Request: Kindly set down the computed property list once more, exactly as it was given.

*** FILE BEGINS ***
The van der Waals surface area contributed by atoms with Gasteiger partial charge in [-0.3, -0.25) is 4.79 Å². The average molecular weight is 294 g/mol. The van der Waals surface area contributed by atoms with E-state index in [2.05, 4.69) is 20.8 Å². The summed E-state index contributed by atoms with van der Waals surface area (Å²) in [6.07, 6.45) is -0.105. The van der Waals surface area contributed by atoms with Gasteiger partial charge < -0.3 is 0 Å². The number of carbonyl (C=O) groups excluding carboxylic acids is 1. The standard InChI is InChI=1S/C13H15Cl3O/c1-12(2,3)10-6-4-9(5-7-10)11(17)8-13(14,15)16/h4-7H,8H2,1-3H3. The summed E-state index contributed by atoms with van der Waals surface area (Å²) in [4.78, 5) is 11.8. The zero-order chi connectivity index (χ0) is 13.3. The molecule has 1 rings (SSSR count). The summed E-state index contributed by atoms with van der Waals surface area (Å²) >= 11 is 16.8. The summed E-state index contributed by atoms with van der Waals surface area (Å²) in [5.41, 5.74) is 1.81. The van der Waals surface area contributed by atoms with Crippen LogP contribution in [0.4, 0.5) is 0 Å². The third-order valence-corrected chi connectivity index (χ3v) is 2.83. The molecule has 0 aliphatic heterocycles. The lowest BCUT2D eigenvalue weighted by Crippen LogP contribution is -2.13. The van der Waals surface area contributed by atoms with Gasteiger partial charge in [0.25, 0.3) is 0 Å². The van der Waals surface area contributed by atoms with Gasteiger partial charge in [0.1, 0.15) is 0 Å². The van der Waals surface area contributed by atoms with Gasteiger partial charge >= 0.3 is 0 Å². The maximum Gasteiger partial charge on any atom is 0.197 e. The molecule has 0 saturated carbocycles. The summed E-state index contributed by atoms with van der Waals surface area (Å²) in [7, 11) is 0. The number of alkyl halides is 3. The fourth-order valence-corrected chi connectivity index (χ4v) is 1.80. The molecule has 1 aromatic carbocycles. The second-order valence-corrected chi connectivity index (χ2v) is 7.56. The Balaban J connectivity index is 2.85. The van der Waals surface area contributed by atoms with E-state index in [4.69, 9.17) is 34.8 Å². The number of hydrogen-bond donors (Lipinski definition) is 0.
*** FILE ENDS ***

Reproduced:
The van der Waals surface area contributed by atoms with Gasteiger partial charge in [-0.3, -0.25) is 4.79 Å². The average molecular weight is 294 g/mol. The van der Waals surface area contributed by atoms with E-state index in [2.05, 4.69) is 20.8 Å². The summed E-state index contributed by atoms with van der Waals surface area (Å²) in [6.07, 6.45) is -0.105. The van der Waals surface area contributed by atoms with Gasteiger partial charge < -0.3 is 0 Å². The number of carbonyl (C=O) groups excluding carboxylic acids is 1. The standard InChI is InChI=1S/C13H15Cl3O/c1-12(2,3)10-6-4-9(5-7-10)11(17)8-13(14,15)16/h4-7H,8H2,1-3H3. The summed E-state index contributed by atoms with van der Waals surface area (Å²) in [4.78, 5) is 11.8. The zero-order chi connectivity index (χ0) is 13.3. The molecule has 1 rings (SSSR count). The summed E-state index contributed by atoms with van der Waals surface area (Å²) >= 11 is 16.8. The summed E-state index contributed by atoms with van der Waals surface area (Å²) in [5.41, 5.74) is 1.81. The van der Waals surface area contributed by atoms with Crippen LogP contribution in [0.4, 0.5) is 0 Å². The third-order valence-corrected chi connectivity index (χ3v) is 2.83. The molecule has 0 aliphatic heterocycles. The lowest BCUT2D eigenvalue weighted by Crippen LogP contribution is -2.13. The van der Waals surface area contributed by atoms with Gasteiger partial charge in [0.25, 0.3) is 0 Å². The van der Waals surface area contributed by atoms with Gasteiger partial charge in [0.1, 0.15) is 0 Å². The van der Waals surface area contributed by atoms with Gasteiger partial charge >= 0.3 is 0 Å². The maximum Gasteiger partial charge on any atom is 0.197 e. The molecule has 0 saturated carbocycles. The summed E-state index contributed by atoms with van der Waals surface area (Å²) in [7, 11) is 0. The number of alkyl halides is 3. The fourth-order valence-corrected chi connectivity index (χ4v) is 1.80. The molecule has 1 aromatic carbocycles. The second-order valence-corrected chi connectivity index (χ2v) is 7.56. The Balaban J connectivity index is 2.85. The van der Waals surface area contributed by atoms with E-state index in [4.69, 9.17) is 34.8 Å². The number of hydrogen-bond donors (Lipinski definition) is 0.